Welcome to my Astrophotography Blog!
And don't forget to click on the images for a larger view!
So choose either the Red pill or the Blue pill and follow me down the wormhole....
Thursday, May 29, 2008
Heading to Rancho Venado this weekend for a test drive of the new TAK rig and hopefully acquire some cool wide-field targets!
Although I am still putting things together (got my At-66 guide scope, but still waiting on the mounting hardware and guide camera) I should be able to take some decent unguided shots and test the EM-200 mount's tracking.
Although I've been testing the rig, this will be my first opportunity to do an actual polar alignment with my polar scope on the EM-200 (can't see Polaris from the house in Dallas -- big north wall in the way).
Hopefully I'll have some eye-candy to post next week . Wish me luck and check back soon!
Thursday, May 22, 2008
You might ask "hey, where are all those cool new shots with your cool new astro rig?"
Patience, Grasshopper (this reference only works if you were alive and watching TV in the 70's).
I am still putting the system together and waiting for parts:
1) guidescope 2) guide camera 3) extender tubes 4) additional hardware/cabling, etc.
But I have been making excellent progress! I've set-up the new scope several times and tested computer control via The Sky Six software (very cool!), and have solved both AC and DC power solutions. Once I get ALL parts together, I will post the finally assembly.
This is actually a good time of year to be working on gear since the Spring is a lackluster time for the sky (at least for wide field targets). Always interesting stuff up there, but it is relatively sparse right now. Where did all the stars go? I'll tell you...
As you may know, the night sky changes throughout the year -- slowly drifting westward and disappearing over the horizon while new stars rise higher and higher from the east. After a year we come full circle. The most dazzling time of year is Summer and Winter. Why? Because that is when we are looking along the galactic plane of our Milky Way galaxy.
In the summer we look towards the hub of our galaxy and you can see the spiral arm of the Milky Way under dark skies. Within this spiral arm lies a plethora of amazing sights! In winter we are looking towards the outer spiral arms, away from the hub, but still a vast cornucopia of celestial jewels. But in the spring and fall we are looking 90 degrees perpendicular to our galactic plane and out into deep space -- a relative desert. Out there are mostly galaxies and star clusters. Very far away and very tiny. These can be great to image, but require a MUCH longer focal length scope -- these are not wide field objects. Since I'm currently setting up to shoot wide field, I don't have many targets right now. But summer is fast approaching, then I will be shooting like a banshee!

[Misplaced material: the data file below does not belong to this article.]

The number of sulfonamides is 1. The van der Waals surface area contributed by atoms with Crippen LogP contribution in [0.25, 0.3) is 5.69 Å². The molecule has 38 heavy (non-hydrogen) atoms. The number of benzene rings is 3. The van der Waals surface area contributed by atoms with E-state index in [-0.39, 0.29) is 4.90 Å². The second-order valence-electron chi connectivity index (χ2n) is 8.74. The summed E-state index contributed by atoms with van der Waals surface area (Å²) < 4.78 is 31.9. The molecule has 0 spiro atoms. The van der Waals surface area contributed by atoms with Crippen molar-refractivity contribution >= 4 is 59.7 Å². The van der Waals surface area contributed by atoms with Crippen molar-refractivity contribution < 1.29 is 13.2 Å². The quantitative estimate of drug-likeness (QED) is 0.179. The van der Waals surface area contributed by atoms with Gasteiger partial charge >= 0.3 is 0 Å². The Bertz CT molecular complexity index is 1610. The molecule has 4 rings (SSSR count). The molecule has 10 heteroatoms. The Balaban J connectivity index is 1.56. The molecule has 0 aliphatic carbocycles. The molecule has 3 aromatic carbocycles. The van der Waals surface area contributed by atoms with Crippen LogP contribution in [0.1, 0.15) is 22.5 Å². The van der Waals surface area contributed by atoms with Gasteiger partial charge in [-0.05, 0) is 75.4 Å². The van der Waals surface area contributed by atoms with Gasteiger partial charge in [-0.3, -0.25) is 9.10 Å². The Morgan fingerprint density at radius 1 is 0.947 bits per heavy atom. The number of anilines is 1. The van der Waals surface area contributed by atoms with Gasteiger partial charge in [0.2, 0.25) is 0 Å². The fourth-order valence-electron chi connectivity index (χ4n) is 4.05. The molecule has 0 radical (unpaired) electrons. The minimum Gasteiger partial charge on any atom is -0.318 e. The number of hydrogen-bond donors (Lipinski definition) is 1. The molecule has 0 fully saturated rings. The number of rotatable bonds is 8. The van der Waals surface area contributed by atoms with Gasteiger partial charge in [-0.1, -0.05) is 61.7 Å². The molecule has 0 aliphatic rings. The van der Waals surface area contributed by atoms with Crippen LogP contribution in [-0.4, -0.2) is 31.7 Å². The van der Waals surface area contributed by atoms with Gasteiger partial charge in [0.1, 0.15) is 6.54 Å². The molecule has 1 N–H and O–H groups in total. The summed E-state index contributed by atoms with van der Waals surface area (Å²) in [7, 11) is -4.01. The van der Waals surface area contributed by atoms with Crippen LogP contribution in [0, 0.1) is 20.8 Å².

Monday, May 12, 2008
Sunday, May 11, 2008
Thursday, May 8, 2008
This is my folk's (weekend) place in the South Texas Hill Country. It is about 300 acres located outside the little town of Adamsville, Tx (about 3 hours from Dallas, or 1.5 hours NW of Austin). And it has good dark skies.Good dark skies are increasingly hard to find because of all the light pollution from the cities.
Tuesday, May 6, 2008
I can't wait for "first light" with this baby! Yeehaw!
Keep watching these pages....
Monday, May 5, 2008
Iridian is a communication satellite (there are about 66 in orbit). At certain times, the sunlight reflects off their solar panels and cause a huge flare in the sky. These flares last only a few seconds, but they are a hundred times brighter than any star!
I haven't tried to photograph one yet, but it is on my list. There is a cool website called Heavens Above (see my links) that predict when these flares occur for whatever longitude and latitude you happen to be in -- it is VERY precise. Like within a minute. Check it out!
Sunday, May 4, 2008
Globular Clusters! M3 & M13.
These are some crazy objects. They are HUGE concentrations of thousands (sometime millions) of stars crammed into a very small area. In low magnification they look like planetary nebulae, but looking closer reveals huge clouds of pin point stars.
These clusters are not part of our galaxy, but do orbit our galaxy in a non-planar orbit (everything else in our galaxy orbits within a planar disc -- which is the shape of our milky Way Galaxy).
These are actually a lot of fun to image and are not too affected by light pollution in the city (as opposed to Galaxies and Nebulae).
This example of the Whirlpool galaxy suffers the same problem. Although not bad (you can easily see the definition of the spiral arms and the companion galaxy), but there is little fine detail and lots of noise.
Here is a shot from my trip to Ranch Venado (my folks place in the south Texas Hill Country) last February. Taken with the Nikon.
The "old moon" raises its hands to cradle the "new moon" (poetic, ain't it?) The sun is hitting only a small sliver of the moon, but the rest of the surface is illuminated by "Earthshine" -- light reflected from the earth.